The coupon rate is the bondholder receive (usually annually or semi-annually). This rate is typically fixed for the life of the , although variable rate bonds are available.'s expressed rate of interest. It determines the interest payment the
#-ad_banner_2-#Not all bonds have coupons. A zero-coupon bond does not make periodic coupon payments. Instead, investors purchase them at a discount to face value, and realize a return when the bonds are redeemed at face value at maturity. U.S. Savings bonds and U.S. Treasury bills are notable zero-coupon bonds.
If the yield to maturity (YTM) the yield as the 's annual rate of return. Investors tend to be confused by the difference between the yield and the coupon, so let's walk through an example.'s price stays equal to its face value, then the coupon rate be equal to the 's yield. Often called
Assume you purchase a 30 year for $1,000. The coupon rate is 6%. If you hold the for the full 30 years, you'll get $60 in interest payments each year (based on the coupon rate) and you'll get back your $1,000 in principal at the end of year 30. When you do the math, you'll see the yield is 6%, exactly the same as the coupon rate.
But if you buy aat a discount or a premium, the yield be different from the coupon rate. If you purchase the same 30-year for $960 instead of $1,000, the yield jumps to 6.3%. It makes sense when you think about it -- you're getting the same annual payments for less , so your is higher.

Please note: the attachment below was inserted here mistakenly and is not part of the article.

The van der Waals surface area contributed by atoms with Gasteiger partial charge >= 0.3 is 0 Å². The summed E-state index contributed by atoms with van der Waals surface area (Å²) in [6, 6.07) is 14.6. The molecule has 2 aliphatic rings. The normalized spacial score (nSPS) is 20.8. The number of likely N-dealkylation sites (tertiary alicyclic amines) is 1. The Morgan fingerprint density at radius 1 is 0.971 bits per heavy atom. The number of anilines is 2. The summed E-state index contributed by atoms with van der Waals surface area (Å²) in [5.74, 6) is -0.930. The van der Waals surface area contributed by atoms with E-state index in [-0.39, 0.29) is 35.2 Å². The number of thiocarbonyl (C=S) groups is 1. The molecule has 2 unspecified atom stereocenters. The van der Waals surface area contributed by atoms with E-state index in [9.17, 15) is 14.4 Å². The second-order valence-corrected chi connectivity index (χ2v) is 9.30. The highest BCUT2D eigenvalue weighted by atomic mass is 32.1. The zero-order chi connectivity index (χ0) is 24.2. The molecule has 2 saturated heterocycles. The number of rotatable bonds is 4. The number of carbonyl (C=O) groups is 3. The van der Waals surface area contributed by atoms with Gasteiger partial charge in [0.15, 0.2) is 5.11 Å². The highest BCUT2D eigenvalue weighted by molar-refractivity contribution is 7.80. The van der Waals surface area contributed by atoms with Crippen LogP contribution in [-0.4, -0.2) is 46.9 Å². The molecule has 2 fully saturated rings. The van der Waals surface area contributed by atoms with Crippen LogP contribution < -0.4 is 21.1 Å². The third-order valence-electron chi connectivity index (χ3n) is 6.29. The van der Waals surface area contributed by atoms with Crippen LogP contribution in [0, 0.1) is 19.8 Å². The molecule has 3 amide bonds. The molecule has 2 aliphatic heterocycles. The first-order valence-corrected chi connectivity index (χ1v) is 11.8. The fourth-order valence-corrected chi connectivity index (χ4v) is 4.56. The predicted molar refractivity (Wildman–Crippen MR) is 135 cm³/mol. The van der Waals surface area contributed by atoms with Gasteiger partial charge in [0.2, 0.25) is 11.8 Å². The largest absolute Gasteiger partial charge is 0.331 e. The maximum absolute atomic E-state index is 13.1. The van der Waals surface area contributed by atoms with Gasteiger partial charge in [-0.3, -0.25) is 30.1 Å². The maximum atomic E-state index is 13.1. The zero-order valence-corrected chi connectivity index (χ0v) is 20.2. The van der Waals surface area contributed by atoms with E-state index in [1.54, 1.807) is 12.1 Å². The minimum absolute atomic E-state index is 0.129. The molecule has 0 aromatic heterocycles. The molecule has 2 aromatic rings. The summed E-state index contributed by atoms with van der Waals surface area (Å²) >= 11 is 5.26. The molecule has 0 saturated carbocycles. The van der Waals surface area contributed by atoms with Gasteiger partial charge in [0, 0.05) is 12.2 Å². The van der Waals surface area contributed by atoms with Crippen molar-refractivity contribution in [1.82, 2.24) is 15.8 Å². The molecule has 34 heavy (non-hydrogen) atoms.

If you choose to sell yourafter five years instead of waiting the full 30 years, the of the doesn't buy it back. Instead, you must find another investor willing to purchase the from you. Which brings us to…
Deadly Misconception #3: The Price of a
Now comes the tricky part. We're going to revisit the concept of interest rate risk that we introduced earlier.
Let's go back to the 30-yearwe bought in the first example. We've decided to sell it after five years, and we want to know what price we can sell it for. During the five years we held the , interest rates increased and new bonds pay coupon rates of 9% instead of the 6% coupon rate on our . We can still sell our , but the buyer insist that he or she get the rate of 9%.
Since you can't change the coupon rate on your haircut from the $1,000 you paid., the only is to sell it at a discount. In this example, for the buyer to get a 9% return on a 6% with 25 years left to maturity, he would pay you $705.32. That's a pretty substantial
The formula is complicated, but if you want to learn more, click here to walk through our InvestingAnswers definition.
that the price of the ($705.32) is very different from its par value ($1,000). The price fluctuates so that the yield on the always matches the going interest rates on bonds that are issued today.
As you can see, the value of bonds decreases when interest rates rise. Likewise, the value of bonds increases when interest rates fall. Today, with interest rates at or near historic lows,prices are at or near their all-time highs. For prices to increase, interest rates would have to drop even lower than they already have.
If you want to learn more about click here for a must-read article from one of America's top income investors, Carla Pasternak: U.S. Treasury Bonds Offer Stable Returns in Difficult Markets.in a low-rate environment,
For a primer on Primer on Inflation-Linked Bonds.in a high-rate environment, see our